New Archives Exhibit: The Hospitals of the Mount Sinai Health System

The Mount Sinai Archives has mounted its latest quarterly exhibit in the Annenberg elevator lobby. This season’s exhibit covers the history of the former Continuum Health Partners hospitals that are now part of the Mount Sinai Health System: Beth Israel Medical Center (now Mount Sinai Beth Israel), St. Luke’s Hospital (now Mount Sinai St. Luke’s), Roosevelt Hospital (now Mount Sinai West) and the New York Eye and Ear Infirmary (now the New York Eye and Ear Infirmary of Mount Sinai.)

BI Linsky Pavilion Rendering 1000pxThe combined histories of the former Continuum hospitals cover a significant portion of the history of medicine in New York City. The New York Eye and Ear Infirmary, founded in 1820, is the oldest specialty hospital in the United States and the oldest institution in the present Mount Sinai Health System. St. Luke’s Hospital, which opened its doors to patients in 1858, was the creation of a prominent clergyman, and Roosevelt Hospital was founded in 1868 with a bequest from a member of the distinguished New York family that later produced two U.S. Presidents. The service areas of these two hospitals, which merged in 1979, together encompass much of Manhattan’s West Side. Beth Israel, established on the Lower East Side in 1889 to provide care to impoverished Jewish immigrants, has a long tradition of community-focused medical care, including the nation’s largest nonprofit methadone treatment program.

The exhibit will remain on display until the spring and contains numerous historic photographs and documents from the various hospitals, including an original nineteenth century minute book from the records of the Beth Israel Medical Center.

Pictured: Beth Israel Medical Center’s Linsky Pavilion as depicted in a 1964 anniversary volume.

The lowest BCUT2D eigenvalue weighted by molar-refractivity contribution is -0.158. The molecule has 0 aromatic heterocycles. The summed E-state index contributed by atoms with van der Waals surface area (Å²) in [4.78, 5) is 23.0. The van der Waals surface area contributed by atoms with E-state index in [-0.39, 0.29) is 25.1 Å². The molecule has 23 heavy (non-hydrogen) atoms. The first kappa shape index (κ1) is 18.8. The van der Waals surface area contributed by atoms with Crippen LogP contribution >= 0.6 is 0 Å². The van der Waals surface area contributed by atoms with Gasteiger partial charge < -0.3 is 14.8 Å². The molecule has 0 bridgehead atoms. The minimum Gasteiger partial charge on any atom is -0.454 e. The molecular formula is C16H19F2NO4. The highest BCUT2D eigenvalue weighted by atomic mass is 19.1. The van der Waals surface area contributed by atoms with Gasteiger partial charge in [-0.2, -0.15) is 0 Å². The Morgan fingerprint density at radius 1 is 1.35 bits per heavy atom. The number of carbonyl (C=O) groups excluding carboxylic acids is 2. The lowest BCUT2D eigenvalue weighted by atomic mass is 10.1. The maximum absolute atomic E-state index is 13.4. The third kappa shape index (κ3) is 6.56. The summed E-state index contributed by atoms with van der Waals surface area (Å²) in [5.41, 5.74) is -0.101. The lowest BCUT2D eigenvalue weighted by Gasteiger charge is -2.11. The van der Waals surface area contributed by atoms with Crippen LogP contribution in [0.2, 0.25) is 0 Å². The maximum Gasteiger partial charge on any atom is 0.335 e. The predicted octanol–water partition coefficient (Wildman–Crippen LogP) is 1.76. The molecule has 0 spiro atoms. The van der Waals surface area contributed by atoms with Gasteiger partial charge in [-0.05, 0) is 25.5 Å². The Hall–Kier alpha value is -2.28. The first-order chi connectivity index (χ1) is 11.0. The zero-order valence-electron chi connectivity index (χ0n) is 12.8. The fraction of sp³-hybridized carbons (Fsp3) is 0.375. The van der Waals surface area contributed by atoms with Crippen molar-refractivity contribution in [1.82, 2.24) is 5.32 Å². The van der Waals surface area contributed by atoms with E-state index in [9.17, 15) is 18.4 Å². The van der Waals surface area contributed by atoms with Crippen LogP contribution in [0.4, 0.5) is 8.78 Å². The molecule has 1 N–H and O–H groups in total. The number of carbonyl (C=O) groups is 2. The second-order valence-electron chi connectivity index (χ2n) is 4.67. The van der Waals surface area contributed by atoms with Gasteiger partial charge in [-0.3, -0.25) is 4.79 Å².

Music to Our Ears

In the first half of the 20th century, Mount Sinai was apparently full of song.  The School of Nursing students sang every morning before classes and, of course, had an alma mater song for their school.  The Mount Sinai Hospital had no medical school yet, but the active alumni association had festive annual meetings filled with songs and skits and inside jokes.  While much of that material is not suitable for re-publication, the 1921 meeting of the Associated Alumni of The Mount Sinai Hospital did produce what they called an Alumni Song, with words written by Dr. L.M. Lyons and music by Dr. S. Samuels. This serious piece expressed their love of Mount Sinai and the many memories they formed during their training.  Note that the song refers exclusively to the male alumni.  This was because there were very few female alumnae. After a promising start in 1872, women house staff had been banned by the Trustees from 1911-1922.  It was not until 1932 that women alumnae were first invited to the annual Alumni dinners.

Here is the Alumni Song from 1921:

Cover of Alumni Song showing the main entrance to the Hospital on 100th Street.

Cover of Alumni Song showing the main entrance to the Hospital on 100th Street.

Years ago on Sinai’s mount great Moses stood in awe,
And from the hands of God himself received our word and law,
To commemorate this famous deed some noble men with vision
Have built a hospital to stand with just and wise provision.
Humble at birth it’s slowly grown to fair most in our land
It’s sons unite to sing it’s praise and tell its story grand.

Chorus:  Oh, Sinai, Mount Sinai, we venerate your name,
As loyal sons we loudly boast and proudly spread your fame
We tell each deed with fulsome meed of honor and of praise
We’ll ne’er forget the princely debt we owe to Sinai days.

As passing days go piling up and year grows after year,
We’ll turn a page in mem’ry’s book to one we hold most dear,
Again we’ll see our old time friends, as we knew them long ago,

Once more we’ll walk thru Sinai’s wards with faces all aglow.
Time shall drop the heavy load he’s laid upon each heart
And once again our voices joined, the old song we shall start.

Chorus:  Oh, Sinai, Mount Sinai, we venerate your name,
As loyal sons we loudly boast and proudly spread your fame
We tell each deed with fulsome meed of honor and of praise
We’ll ne’er forget the princely debt we owe to Sinai days.